Let me ask you some questions. 

Do you like Master of None and Emmy Winners of color? Because “Chapter Two” of The Good Place is written by Alan Yang. Do you like Cabin the Woods as produced by Joss Whedon? Because the pilot, “Chapter One,” was directed by Joss Whedon’s protege Drew Goddard, who wrote and directed that movie. Drew is also one of the executive producers. Another executive producer? Thanks for asking! It’s none other than Parks and Rec show runner Michael Shur. Michael not only created this show, he also wrote the first episode. So many hats he wears!

The show stars Kristen Bell as Eleanor Shellstrop, a dead woman who finds herself lucky enough to end up in the Good Place. It’s not necessarily Heaven or Valhalla or the Promised Land. It’s just a nice place to be.

In the Good Place you can have whatever you dreamt of on Earth:  the perfect house, the perfect soulmate, the perfect frozen yogurt flavor blend. Oh, and you can fly. Ted Danson is the architect of Eleanor’s  suburban neighborhood and it looks like a pretty Pinterest board from Home and Garden: the Afterlife Edition. (Shout out to the art directors and set dressers!)

Except in this meticulously crafted perfection, there’s one major flaw. Eleanor’s not supposed to be there. Her name matches that of a dead humanitarian, but her IRL antics were nowhere close to good. The flashbacks of her drinking, littering, and ignoring basic Lady Code and human decency are cringe-worthy. But by the end of each episode she’s learned something and the world is righted.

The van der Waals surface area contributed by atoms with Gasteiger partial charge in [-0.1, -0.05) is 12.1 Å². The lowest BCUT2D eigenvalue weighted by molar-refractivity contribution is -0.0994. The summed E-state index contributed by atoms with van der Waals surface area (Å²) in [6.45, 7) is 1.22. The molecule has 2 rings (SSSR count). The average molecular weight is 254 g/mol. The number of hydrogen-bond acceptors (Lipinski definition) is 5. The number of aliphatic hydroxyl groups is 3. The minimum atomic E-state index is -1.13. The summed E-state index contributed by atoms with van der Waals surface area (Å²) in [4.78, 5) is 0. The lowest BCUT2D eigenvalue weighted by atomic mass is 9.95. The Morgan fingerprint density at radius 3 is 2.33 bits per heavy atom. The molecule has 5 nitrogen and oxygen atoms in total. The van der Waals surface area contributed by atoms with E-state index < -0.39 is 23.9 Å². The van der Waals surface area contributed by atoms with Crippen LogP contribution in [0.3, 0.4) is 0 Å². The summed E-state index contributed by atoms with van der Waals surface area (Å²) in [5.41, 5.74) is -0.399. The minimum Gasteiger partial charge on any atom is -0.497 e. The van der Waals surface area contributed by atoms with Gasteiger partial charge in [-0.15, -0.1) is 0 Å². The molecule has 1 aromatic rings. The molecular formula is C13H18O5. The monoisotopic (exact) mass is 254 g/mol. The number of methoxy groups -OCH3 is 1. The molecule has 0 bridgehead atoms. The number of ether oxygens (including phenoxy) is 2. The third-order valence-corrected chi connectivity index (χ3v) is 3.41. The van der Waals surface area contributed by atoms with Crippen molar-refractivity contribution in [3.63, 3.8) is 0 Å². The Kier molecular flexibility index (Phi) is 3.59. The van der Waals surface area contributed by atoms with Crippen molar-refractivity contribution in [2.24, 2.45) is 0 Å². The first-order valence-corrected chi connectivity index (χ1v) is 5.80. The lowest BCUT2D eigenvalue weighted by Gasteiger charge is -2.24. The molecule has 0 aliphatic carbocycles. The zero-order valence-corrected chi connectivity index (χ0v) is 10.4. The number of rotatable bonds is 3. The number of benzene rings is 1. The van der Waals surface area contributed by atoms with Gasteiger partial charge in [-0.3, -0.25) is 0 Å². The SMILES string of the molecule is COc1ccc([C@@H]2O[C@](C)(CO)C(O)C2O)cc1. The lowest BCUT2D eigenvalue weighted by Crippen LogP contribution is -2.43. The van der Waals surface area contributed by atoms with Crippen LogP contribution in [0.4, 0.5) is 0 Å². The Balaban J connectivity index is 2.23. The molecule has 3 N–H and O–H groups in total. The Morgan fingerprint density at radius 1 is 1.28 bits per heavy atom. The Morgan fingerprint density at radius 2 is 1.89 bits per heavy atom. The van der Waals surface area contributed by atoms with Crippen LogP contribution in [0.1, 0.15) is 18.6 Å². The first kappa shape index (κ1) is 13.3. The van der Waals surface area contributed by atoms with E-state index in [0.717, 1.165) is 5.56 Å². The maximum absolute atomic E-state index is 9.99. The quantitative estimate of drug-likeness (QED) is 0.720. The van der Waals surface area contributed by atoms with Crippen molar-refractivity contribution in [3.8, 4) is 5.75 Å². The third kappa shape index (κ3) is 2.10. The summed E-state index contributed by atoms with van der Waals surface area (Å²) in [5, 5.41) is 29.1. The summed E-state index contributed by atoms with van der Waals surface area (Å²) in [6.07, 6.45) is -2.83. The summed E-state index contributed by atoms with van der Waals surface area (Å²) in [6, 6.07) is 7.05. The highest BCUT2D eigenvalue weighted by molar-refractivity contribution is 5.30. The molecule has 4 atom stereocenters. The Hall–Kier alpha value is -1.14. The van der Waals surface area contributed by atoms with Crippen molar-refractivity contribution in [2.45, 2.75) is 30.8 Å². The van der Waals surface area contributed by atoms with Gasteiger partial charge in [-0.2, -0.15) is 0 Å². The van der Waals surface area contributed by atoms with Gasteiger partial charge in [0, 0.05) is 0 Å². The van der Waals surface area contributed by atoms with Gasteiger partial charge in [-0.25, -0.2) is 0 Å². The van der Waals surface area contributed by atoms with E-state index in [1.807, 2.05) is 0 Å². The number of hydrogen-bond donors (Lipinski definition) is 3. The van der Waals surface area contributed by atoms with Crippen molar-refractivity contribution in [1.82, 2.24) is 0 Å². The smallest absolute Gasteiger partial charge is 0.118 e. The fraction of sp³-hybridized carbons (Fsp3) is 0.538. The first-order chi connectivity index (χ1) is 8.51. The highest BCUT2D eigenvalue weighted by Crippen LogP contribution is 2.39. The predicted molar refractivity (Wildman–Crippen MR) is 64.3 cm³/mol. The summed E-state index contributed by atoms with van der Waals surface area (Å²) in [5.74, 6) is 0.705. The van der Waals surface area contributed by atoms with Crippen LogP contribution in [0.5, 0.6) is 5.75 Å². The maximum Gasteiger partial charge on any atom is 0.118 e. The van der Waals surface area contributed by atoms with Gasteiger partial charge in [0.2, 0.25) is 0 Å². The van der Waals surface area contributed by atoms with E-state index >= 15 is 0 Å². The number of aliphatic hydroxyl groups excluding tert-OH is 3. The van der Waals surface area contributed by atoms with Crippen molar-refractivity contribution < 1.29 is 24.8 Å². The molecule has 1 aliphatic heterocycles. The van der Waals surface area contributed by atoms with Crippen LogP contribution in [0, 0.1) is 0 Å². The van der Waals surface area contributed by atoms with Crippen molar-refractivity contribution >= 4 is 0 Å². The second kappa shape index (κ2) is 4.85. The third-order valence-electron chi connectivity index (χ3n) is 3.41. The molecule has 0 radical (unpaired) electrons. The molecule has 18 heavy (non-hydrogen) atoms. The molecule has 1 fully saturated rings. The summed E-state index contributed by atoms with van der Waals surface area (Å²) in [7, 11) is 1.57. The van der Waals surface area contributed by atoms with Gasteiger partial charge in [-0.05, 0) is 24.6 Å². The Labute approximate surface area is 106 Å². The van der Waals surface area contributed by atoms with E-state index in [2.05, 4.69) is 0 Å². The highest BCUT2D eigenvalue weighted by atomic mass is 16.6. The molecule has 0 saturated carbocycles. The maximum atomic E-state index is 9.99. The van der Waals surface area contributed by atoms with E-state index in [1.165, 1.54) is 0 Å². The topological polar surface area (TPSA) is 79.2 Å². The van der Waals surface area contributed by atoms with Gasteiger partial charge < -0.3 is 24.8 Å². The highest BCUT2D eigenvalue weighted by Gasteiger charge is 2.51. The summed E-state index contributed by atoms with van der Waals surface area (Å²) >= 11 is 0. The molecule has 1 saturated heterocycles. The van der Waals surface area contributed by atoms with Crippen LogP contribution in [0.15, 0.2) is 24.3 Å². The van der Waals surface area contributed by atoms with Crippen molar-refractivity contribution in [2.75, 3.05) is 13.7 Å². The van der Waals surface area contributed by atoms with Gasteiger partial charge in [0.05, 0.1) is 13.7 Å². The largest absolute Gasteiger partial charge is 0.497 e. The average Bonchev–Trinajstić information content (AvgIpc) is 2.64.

I think Kristen Bell is stellar in this comedic role. She gets to burp, be gross, be crass, and frankly be everything ever listed on a Buzzfeed list of “Stuff We Hate about Basic White Girls.” But Bell gives her character a piece of humanity that grows with each episode. 

Thanks to Bell’s performance and the writing on the show, I’m never bored. Because at the end of the day she’s worth cheering for. She recognizes she was a garbage person on earth and for better or worse she has to change. Or else it’s a one-way ticket to the Bad Place. 

The rest of the ensemble is worth watching, with or without Eleanor. I want the dirt on all the people in this world, from her soulmate Chidi, a former morals and ethics professor from Senegal, to Tahani, Eleanor’s polite, beautiful, so sweet she-makes-your-teeth-hurt, British neighbor. I completely understand why Eleanor hates Tahani and I love watching it.

 I gave this series a full Three View (a termed coined by my Telemazing producer Joseph Mwamba) and watched the first three episodes on Hulu. So while the first episode left me literally asking my TV “whaaaa?”, the second and third episodes bring us further into the world and into the community. There’s a major twist at the end of the third episode that also takes the show out of the world of “Star-Vehicle” and into the world of “Best Ensemble.” 

What makes this show work and what gives it life is the community at large. This show is an ensemble piece, with each actor playing their idiosyncrasies with heart and gusto. There’s plenty of growth to be had. But the set up of this world is that anything can happen and I have full faith in the team at the helm. 

If you have further questions, please refer to Janet, the Siri of The Good Place.

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